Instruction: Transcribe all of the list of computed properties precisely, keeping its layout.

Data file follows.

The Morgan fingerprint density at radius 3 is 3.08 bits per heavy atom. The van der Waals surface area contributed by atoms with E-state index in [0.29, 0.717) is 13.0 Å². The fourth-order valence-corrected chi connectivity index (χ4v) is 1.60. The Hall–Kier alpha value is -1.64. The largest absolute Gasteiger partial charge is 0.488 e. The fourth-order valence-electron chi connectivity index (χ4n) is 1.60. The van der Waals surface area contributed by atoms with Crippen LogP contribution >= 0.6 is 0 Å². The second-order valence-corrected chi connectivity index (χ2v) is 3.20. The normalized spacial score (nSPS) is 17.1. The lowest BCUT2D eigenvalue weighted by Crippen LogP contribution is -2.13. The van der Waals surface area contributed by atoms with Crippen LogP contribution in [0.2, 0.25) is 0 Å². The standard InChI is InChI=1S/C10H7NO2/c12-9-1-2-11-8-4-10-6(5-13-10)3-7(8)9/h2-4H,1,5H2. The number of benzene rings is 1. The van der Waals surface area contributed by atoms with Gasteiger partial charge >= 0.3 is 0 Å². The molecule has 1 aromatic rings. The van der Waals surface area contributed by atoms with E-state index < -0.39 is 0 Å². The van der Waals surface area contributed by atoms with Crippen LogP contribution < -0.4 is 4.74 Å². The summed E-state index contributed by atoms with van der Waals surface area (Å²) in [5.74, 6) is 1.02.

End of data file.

The Morgan fingerprint density at radius 3 is 3.08 bits per heavy atom. The van der Waals surface area contributed by atoms with E-state index in [0.29, 0.717) is 13.0 Å². The fourth-order valence-corrected chi connectivity index (χ4v) is 1.60. The Hall–Kier alpha value is -1.64. The largest absolute Gasteiger partial charge is 0.488 e. The fourth-order valence-electron chi connectivity index (χ4n) is 1.60. The van der Waals surface area contributed by atoms with Crippen LogP contribution >= 0.6 is 0 Å². The second-order valence-corrected chi connectivity index (χ2v) is 3.20. The normalized spacial score (nSPS) is 17.1. The lowest BCUT2D eigenvalue weighted by Crippen LogP contribution is -2.13. The van der Waals surface area contributed by atoms with Crippen LogP contribution in [0.2, 0.25) is 0 Å². The standard InChI is InChI=1S/C10H7NO2/c12-9-1-2-11-8-4-10-6(5-13-10)3-7(8)9/h2-4H,1,5H2. The number of benzene rings is 1. The van der Waals surface area contributed by atoms with Gasteiger partial charge >= 0.3 is 0 Å². The molecule has 1 aromatic rings. The van der Waals surface area contributed by atoms with E-state index < -0.39 is 0 Å². The van der Waals surface area contributed by atoms with Crippen LogP contribution < -0.4 is 4.74 Å². The summed E-state index contributed by atoms with van der Waals surface area (Å²) in [5.74, 6) is 1.02.